It is important to emphasize the dosage range to achieve hormesis was derived from what was added (supplemented) to the typical human diet by wine or supplements. Total consumption of polyphenols and flavonoids, diet plus supplements, would be much higher.

    The competitive commercial war to produce dietary supplements that offer stronger and stronger doses of polyphenols and flavonoids may be counterproductive. For example, there are 1000 milligram mega-dose resveratrol pills that are promoted to consumers with the idea of “get more for your money.” That would be doubling the amount of polyphenols in the diet in a single pill.

    Natural foods and molecules that may increase stress hormones when consumed in excess

    MOLECULES
    FOUND IN
    ABILITY TO INCREASE STRESS HORMONES
    Quercetin Apple peel, onions, blueberry, chocolate Strong
    Hesperetin Lime, orange, lemon Strong
    Vanilla Chocolate, ice cream Strong
    Naringin Grapefruit Strong
    Nobiletin Orange Strong
    Tangeretin Orange Strong
    Red wine extract (no alcohol) Red wine Strong
    Catechin Cocoa, chocolate, red wine
    Epigallocatechin gallate Tea, peacans Strong
    Theaflavin Black tea Strong
    Cyanidin Black currant, cherries, olives Strong
    Salicylic acid Fennel, cranberry, cinnamon Modest
    Resveratrol Wine, grapes Modest
    Chlorogenic & caffeic acid Coffee Modest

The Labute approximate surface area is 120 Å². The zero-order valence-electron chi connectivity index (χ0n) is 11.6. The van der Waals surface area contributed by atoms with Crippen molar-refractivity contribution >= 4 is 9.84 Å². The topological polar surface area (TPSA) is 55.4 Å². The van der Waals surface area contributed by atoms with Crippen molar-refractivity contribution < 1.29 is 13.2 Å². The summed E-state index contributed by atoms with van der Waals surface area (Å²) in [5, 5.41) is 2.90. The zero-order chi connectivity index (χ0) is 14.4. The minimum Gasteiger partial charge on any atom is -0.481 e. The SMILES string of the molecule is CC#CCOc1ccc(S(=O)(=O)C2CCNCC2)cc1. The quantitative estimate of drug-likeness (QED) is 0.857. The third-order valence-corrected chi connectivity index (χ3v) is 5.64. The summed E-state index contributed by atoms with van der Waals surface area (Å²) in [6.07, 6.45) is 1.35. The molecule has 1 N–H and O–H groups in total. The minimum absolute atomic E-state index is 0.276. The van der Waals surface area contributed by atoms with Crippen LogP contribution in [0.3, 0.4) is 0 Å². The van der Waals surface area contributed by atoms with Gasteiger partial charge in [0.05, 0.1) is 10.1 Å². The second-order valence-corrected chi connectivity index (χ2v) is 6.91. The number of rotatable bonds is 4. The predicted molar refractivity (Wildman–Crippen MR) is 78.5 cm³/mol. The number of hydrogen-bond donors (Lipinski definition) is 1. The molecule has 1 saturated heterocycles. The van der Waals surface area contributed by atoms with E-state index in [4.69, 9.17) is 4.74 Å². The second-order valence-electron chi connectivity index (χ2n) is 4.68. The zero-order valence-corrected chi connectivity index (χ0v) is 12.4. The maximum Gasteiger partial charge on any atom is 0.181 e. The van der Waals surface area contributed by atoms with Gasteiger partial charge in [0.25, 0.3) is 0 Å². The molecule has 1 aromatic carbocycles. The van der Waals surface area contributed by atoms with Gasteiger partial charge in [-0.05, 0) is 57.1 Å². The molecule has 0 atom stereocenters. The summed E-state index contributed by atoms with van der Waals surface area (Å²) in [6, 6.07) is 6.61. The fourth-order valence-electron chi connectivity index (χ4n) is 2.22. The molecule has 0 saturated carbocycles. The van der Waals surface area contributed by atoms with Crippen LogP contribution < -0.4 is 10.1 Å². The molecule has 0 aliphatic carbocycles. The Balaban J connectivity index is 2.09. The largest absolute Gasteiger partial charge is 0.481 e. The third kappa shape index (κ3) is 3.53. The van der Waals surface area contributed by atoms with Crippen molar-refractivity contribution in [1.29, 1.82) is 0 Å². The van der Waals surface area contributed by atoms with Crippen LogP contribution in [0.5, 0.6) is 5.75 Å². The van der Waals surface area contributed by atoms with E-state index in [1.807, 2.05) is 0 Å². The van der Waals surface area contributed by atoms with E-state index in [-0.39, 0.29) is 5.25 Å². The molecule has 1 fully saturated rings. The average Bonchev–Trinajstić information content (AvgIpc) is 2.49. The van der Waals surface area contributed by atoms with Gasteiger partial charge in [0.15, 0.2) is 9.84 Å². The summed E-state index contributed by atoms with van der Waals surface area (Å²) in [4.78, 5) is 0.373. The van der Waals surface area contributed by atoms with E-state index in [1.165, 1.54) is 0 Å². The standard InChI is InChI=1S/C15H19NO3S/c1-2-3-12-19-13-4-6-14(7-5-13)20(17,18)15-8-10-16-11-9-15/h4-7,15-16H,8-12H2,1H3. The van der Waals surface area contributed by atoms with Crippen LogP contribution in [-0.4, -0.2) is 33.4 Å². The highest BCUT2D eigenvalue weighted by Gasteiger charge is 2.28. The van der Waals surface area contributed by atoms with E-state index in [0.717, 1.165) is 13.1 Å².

Extracts of alcohol spirits Alcohol spirits Brandy, gin, whiskey, sherry

    One study shows the intake of polyphenols in beverages alone, such as those listed above, amount to about 180 milligrams per person per day (in Spain).32 Yet another report says the intake of polyphenolic molecules from the diet could be as much as 1 gram (1000 milligrams) per day.33

    The precise polyphenol content of foods and beverages can be accessed online at Polyphenol-Explorer.34 A briefer online tool can be accessed here.35

    Longevinex® provides 265 milligrams of polyphenolic molecules (resveratrol, quercetin, ferulic acid, rice bran phytate) and leaves room for consumption of 1-2 glasses of dark red wine (60-120 mg polyphenols) or from other food sources to achieve an intake level roughly equivalent to consumption of 3-to-5 glasses of red wine.

    To learn more about hormesis, access the online report entitled: “Is Humanity Passing Up The Greatest ‘Life Force’ Ever Discovered?” located at: http://www.resveratrolnews.com/is-humanity-passing-up-the-greatest-life-force-ever-discovered/443/